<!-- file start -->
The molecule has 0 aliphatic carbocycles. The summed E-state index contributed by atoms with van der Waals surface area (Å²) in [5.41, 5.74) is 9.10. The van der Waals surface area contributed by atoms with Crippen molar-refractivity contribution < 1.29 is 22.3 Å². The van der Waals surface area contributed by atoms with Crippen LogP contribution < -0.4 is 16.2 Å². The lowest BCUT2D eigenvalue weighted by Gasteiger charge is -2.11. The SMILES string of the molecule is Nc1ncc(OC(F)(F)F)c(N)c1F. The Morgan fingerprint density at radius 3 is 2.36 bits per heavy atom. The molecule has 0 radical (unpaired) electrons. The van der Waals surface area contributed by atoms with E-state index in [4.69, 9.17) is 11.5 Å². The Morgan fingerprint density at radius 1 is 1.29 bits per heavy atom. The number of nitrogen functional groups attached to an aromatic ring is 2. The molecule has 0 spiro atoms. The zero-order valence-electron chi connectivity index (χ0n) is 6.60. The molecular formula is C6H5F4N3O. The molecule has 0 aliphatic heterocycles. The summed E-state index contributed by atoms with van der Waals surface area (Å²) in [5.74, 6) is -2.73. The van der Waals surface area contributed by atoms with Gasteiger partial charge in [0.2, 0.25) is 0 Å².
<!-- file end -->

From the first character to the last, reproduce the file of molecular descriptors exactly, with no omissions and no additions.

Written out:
The molecule has 0 aliphatic carbocycles. The summed E-state index contributed by atoms with van der Waals surface area (Å²) in [5.41, 5.74) is 9.10. The van der Waals surface area contributed by atoms with Crippen molar-refractivity contribution < 1.29 is 22.3 Å². The van der Waals surface area contributed by atoms with Crippen LogP contribution < -0.4 is 16.2 Å². The lowest BCUT2D eigenvalue weighted by Gasteiger charge is -2.11. The SMILES string of the molecule is Nc1ncc(OC(F)(F)F)c(N)c1F. The Morgan fingerprint density at radius 3 is 2.36 bits per heavy atom. The molecule has 0 radical (unpaired) electrons. The van der Waals surface area contributed by atoms with E-state index in [4.69, 9.17) is 11.5 Å². The Morgan fingerprint density at radius 1 is 1.29 bits per heavy atom. The number of nitrogen functional groups attached to an aromatic ring is 2. The molecule has 0 spiro atoms. The zero-order valence-electron chi connectivity index (χ0n) is 6.60. The molecular formula is C6H5F4N3O. The molecule has 0 aliphatic heterocycles. The summed E-state index contributed by atoms with van der Waals surface area (Å²) in [5.74, 6) is -2.73. The van der Waals surface area contributed by atoms with Gasteiger partial charge in [0.2, 0.25) is 0 Å².